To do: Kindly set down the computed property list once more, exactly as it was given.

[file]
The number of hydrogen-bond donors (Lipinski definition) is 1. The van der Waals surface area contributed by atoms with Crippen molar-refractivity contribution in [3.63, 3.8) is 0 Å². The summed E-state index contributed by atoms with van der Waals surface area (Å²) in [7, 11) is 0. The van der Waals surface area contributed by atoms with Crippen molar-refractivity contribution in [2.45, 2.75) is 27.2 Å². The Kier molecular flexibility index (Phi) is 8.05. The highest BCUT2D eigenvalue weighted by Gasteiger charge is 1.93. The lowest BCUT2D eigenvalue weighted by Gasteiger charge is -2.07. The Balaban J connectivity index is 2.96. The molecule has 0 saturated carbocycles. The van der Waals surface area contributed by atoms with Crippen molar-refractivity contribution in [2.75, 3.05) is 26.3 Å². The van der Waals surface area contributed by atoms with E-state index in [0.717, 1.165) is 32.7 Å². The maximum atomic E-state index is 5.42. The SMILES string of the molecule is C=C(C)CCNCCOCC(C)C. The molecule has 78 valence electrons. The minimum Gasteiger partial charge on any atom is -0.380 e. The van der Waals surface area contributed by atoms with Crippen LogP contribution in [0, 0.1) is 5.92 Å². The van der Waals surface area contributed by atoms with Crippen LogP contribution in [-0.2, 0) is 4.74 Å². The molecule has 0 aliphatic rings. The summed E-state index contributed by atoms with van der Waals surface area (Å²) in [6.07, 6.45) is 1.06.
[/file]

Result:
The number of hydrogen-bond donors (Lipinski definition) is 1. The van der Waals surface area contributed by atoms with Crippen molar-refractivity contribution in [3.63, 3.8) is 0 Å². The summed E-state index contributed by atoms with van der Waals surface area (Å²) in [7, 11) is 0. The van der Waals surface area contributed by atoms with Crippen molar-refractivity contribution in [2.45, 2.75) is 27.2 Å². The Kier molecular flexibility index (Phi) is 8.05. The highest BCUT2D eigenvalue weighted by Gasteiger charge is 1.93. The lowest BCUT2D eigenvalue weighted by Gasteiger charge is -2.07. The Balaban J connectivity index is 2.96. The molecule has 0 saturated carbocycles. The van der Waals surface area contributed by atoms with Crippen molar-refractivity contribution in [2.75, 3.05) is 26.3 Å². The van der Waals surface area contributed by atoms with E-state index in [0.717, 1.165) is 32.7 Å². The maximum atomic E-state index is 5.42. The SMILES string of the molecule is C=C(C)CCNCCOCC(C)C. The molecule has 78 valence electrons. The minimum Gasteiger partial charge on any atom is -0.380 e. The van der Waals surface area contributed by atoms with Crippen LogP contribution in [0, 0.1) is 5.92 Å². The van der Waals surface area contributed by atoms with Crippen LogP contribution in [-0.2, 0) is 4.74 Å². The molecule has 0 aliphatic rings. The summed E-state index contributed by atoms with van der Waals surface area (Å²) in [6.07, 6.45) is 1.06.